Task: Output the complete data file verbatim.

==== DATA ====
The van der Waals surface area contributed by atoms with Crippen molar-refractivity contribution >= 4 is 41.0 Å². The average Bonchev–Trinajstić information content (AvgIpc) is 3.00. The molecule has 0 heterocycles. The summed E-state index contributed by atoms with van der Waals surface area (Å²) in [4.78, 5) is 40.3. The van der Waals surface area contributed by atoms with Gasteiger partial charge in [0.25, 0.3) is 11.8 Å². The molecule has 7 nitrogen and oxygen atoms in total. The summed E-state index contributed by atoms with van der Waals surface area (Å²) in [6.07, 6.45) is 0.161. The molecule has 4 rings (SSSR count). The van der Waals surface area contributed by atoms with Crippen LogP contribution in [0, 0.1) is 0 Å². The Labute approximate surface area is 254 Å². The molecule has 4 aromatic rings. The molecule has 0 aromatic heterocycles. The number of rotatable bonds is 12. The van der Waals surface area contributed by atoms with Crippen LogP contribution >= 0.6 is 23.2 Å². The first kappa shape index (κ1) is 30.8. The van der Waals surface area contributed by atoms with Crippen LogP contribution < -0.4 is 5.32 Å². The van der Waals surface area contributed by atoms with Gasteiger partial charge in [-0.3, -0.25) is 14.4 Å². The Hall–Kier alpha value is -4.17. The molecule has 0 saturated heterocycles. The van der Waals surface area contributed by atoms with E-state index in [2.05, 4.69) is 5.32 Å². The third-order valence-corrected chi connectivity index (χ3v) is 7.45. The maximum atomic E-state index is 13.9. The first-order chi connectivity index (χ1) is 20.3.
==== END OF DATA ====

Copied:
The van der Waals surface area contributed by atoms with Crippen molar-refractivity contribution >= 4 is 41.0 Å². The average Bonchev–Trinajstić information content (AvgIpc) is 3.00. The molecule has 0 heterocycles. The summed E-state index contributed by atoms with van der Waals surface area (Å²) in [4.78, 5) is 40.3. The van der Waals surface area contributed by atoms with Gasteiger partial charge in [0.25, 0.3) is 11.8 Å². The molecule has 7 nitrogen and oxygen atoms in total. The summed E-state index contributed by atoms with van der Waals surface area (Å²) in [6.07, 6.45) is 0.161. The molecule has 4 rings (SSSR count). The van der Waals surface area contributed by atoms with Crippen LogP contribution in [0, 0.1) is 0 Å². The Labute approximate surface area is 254 Å². The molecule has 4 aromatic rings. The molecule has 0 aromatic heterocycles. The number of rotatable bonds is 12. The van der Waals surface area contributed by atoms with Crippen LogP contribution >= 0.6 is 23.2 Å². The first kappa shape index (κ1) is 30.8. The van der Waals surface area contributed by atoms with Crippen LogP contribution < -0.4 is 5.32 Å². The van der Waals surface area contributed by atoms with Gasteiger partial charge in [-0.3, -0.25) is 14.4 Å². The Hall–Kier alpha value is -4.17. The molecule has 0 saturated heterocycles. The van der Waals surface area contributed by atoms with E-state index in [2.05, 4.69) is 5.32 Å². The third-order valence-corrected chi connectivity index (χ3v) is 7.45. The maximum atomic E-state index is 13.9. The first-order chi connectivity index (χ1) is 20.3.